Posts filed under “Foreclosures”
Source: Quartz via Deutsche Bank, Moody’s
Cyprus? Pshaw. Greece, Italy, Spain Portugal? Puh-leeze.
Ireland sets the bar for what mortgage arrears looks like ina country bankrupted by their financial sector and hoodwinked by a bank bailout.
The chart above, showing mortgage arrears on the emerald isle, may be the single most insane chart I have ever seen.
And the details underlying it are just as insane. Via Matt Phillips at Quartz:
• 25% of Ireland’s home loans are distressed (S&P)
• 11.9% of Ireland’s mortgages late by more than 90 days (Irish Central Bank)
• Deutsche Bank believes its closer to 16%
• 35% of mortgage arrears are “strategic non payments” (Gregory Connor, Maynooth University)
Oh, and the country’s National debt is up 4X as Unemployment rate has risen above 14%.
The full article at Quartz is well worth your time.
Welcome to Ireland, where mortgage payments are apparently optional
Quartz, April 2, 2013
Fannie & Freddie have finally begun to investigate the self-dealing and often fraudulent practice of Force-Placed Insurance. Both the New York State Insurance Regulator and the Consumer Financial Protection Bureau have been way ahead of the GSEs on this.
For those of you who may be unfamiliar with Force-Placed Insurance, it is an optional bank insurance product that sometimes gets forcibly jammed down the throats of home owners and mortgage investors at grossly inflated prices. As Jeff Horowitz detailed in 2010 (Losses from Force-Placed Insurance Are Beginning to Rankle Investors), most of the fees, commissions and revenues from this “product” went straight back to the banks holding the related mortgage, typically to wholly owned subsidiaries.
It was an abusive practice, and in quite a few instances, the additional costs actually tipped homeowners into foreclosure.
Here’s the WSJ:
“The Federal Housing Finance Agency, which regulates mortgage giants Fannie Mae (FNMA) and Freddie Mac (FMCC) plans to file a notice Tuesday to ban lucrative fees and commissions paid by insurers to banks on so-called force-placed insurance . . .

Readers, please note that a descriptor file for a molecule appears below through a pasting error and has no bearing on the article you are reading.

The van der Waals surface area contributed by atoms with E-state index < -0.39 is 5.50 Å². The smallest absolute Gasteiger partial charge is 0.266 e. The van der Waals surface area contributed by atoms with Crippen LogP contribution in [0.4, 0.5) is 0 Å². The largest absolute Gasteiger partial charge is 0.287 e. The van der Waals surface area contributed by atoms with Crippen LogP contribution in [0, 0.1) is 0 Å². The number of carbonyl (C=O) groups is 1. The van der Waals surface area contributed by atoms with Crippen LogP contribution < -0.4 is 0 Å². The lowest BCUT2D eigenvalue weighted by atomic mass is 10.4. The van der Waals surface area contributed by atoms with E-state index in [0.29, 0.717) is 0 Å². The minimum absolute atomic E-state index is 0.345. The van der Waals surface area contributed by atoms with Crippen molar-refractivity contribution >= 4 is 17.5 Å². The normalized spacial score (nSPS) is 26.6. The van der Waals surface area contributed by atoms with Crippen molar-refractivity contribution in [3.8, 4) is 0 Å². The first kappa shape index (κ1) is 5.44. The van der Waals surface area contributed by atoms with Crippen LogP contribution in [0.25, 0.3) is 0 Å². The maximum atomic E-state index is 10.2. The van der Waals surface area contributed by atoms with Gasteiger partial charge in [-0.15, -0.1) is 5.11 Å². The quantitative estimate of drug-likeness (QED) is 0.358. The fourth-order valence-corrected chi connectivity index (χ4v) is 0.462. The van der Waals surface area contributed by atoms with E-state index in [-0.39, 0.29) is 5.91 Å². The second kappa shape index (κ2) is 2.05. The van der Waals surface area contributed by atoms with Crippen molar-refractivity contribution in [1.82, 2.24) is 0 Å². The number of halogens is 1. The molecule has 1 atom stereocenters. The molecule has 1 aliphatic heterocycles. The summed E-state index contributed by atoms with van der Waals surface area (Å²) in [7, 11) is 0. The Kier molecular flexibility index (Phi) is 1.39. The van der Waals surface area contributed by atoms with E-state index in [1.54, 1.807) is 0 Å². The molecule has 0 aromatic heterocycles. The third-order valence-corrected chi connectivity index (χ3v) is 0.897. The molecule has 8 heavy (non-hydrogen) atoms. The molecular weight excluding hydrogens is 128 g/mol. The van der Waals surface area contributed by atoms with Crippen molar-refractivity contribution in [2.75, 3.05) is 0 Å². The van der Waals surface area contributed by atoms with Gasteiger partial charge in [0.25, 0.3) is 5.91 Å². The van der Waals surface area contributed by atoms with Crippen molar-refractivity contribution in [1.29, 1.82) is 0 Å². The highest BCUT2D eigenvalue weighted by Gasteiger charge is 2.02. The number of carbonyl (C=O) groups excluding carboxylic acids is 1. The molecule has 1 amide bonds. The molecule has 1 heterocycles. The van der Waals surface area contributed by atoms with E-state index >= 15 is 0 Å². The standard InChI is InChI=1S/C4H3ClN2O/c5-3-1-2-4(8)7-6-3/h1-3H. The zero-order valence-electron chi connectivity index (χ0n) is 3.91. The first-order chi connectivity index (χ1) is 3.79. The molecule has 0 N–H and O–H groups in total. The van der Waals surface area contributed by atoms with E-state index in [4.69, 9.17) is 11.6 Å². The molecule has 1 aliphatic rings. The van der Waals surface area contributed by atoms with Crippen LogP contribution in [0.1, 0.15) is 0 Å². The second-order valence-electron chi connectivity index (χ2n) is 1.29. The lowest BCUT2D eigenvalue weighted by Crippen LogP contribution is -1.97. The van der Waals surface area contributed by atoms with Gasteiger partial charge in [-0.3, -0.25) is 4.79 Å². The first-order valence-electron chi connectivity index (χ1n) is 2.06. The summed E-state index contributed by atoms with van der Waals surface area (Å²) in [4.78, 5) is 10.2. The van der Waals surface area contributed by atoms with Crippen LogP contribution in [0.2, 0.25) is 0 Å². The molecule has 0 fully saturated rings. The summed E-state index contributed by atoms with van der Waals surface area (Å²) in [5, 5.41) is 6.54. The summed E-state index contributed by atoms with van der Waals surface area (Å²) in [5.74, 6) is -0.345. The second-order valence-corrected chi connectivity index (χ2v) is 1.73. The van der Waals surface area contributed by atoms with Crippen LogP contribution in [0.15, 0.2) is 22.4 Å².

Forced policies have boomed in the wake of the housing bust, as many homeowners struggled to keep up with mortgage payments. Some borrowers may try to save money by dropping the original standard coverage, only to be hit by policies with premiums that are typically at least twice as expensive as voluntary insurance, and sometimes cost as much as 10 times more. Nearly six million such policies have been written since 2009, insurance industry data indicate. Consumers are free at any point to replace a force-placed policy with one of their own choosing.”
The Consumer Financial Protection Bureau has issued new rules on this, but the real action seems to be the variety of civil suits from investors; additionally, New York State just reached a settlement with forced-placed insurer Assurant, including a $14 million penalty, and a long list of practice changes (after the jump). If it were up to me, I would have insisted on profit disgorgement and jail time for the CEO (But I am “unreasonable”).
Hopefully, this is the first of many . . .
Latest Mortgage Scandal: Force-Placed Insurance (November 10th, 2010)
Rule of Law: Banker Criminality Demands Prosecution (May 20th, 2011)
A modern Pecora Commission could right Wall Street wrongs (February 5th, 2012)
U.S. Cracks Down on ‘Forced’ Insurance
ALAN ZIBEL And LESLIE SCISM
WSJ, March 25, 2013
Losses from Force-Placed Insurance Are Beginning to Rankle Investors
Amaerican Banker, NOV 9, 2010
NY Post: “While foreclosures nationally fell 3 percent last year, New York City filings climbed 19 percent, or 13,116 properties, according to a new report. The outer boroughs were the hardest hit, with Queens seeing a 164 percent rise year-over-year and Staten Island rising 19 percent over the same time frame, according to RealtyTrac, which…Read More